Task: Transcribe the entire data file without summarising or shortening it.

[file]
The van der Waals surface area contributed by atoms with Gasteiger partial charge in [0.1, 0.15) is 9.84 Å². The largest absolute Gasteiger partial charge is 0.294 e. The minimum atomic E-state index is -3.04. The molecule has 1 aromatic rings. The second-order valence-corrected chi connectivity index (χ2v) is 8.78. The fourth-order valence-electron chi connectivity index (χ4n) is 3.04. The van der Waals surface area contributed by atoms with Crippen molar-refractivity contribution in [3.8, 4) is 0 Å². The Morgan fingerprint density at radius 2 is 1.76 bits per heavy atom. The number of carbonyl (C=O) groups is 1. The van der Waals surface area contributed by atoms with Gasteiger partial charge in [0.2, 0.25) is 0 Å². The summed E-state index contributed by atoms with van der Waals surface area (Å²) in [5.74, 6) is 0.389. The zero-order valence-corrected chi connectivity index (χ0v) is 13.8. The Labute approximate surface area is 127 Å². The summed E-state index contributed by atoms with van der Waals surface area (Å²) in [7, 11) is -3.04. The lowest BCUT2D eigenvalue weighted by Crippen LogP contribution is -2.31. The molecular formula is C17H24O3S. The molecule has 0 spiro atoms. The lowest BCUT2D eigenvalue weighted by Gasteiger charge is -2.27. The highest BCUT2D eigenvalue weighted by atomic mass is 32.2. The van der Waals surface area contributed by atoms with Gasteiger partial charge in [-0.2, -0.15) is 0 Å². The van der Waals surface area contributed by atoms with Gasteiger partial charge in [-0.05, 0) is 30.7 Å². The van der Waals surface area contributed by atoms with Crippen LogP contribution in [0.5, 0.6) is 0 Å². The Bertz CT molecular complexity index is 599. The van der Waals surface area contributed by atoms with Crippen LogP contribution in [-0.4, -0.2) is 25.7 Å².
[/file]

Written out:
The van der Waals surface area contributed by atoms with Gasteiger partial charge in [0.1, 0.15) is 9.84 Å². The largest absolute Gasteiger partial charge is 0.294 e. The minimum atomic E-state index is -3.04. The molecule has 1 aromatic rings. The second-order valence-corrected chi connectivity index (χ2v) is 8.78. The fourth-order valence-electron chi connectivity index (χ4n) is 3.04. The van der Waals surface area contributed by atoms with Crippen molar-refractivity contribution in [3.8, 4) is 0 Å². The Morgan fingerprint density at radius 2 is 1.76 bits per heavy atom. The number of carbonyl (C=O) groups is 1. The van der Waals surface area contributed by atoms with Gasteiger partial charge in [0.2, 0.25) is 0 Å². The summed E-state index contributed by atoms with van der Waals surface area (Å²) in [5.74, 6) is 0.389. The zero-order valence-corrected chi connectivity index (χ0v) is 13.8. The Labute approximate surface area is 127 Å². The summed E-state index contributed by atoms with van der Waals surface area (Å²) in [7, 11) is -3.04. The lowest BCUT2D eigenvalue weighted by Crippen LogP contribution is -2.31. The molecular formula is C17H24O3S. The molecule has 0 spiro atoms. The lowest BCUT2D eigenvalue weighted by Gasteiger charge is -2.27. The highest BCUT2D eigenvalue weighted by atomic mass is 32.2. The van der Waals surface area contributed by atoms with Gasteiger partial charge in [-0.2, -0.15) is 0 Å². The van der Waals surface area contributed by atoms with Gasteiger partial charge in [-0.05, 0) is 30.7 Å². The van der Waals surface area contributed by atoms with Crippen LogP contribution in [0.5, 0.6) is 0 Å². The Bertz CT molecular complexity index is 599. The van der Waals surface area contributed by atoms with Crippen LogP contribution in [-0.4, -0.2) is 25.7 Å².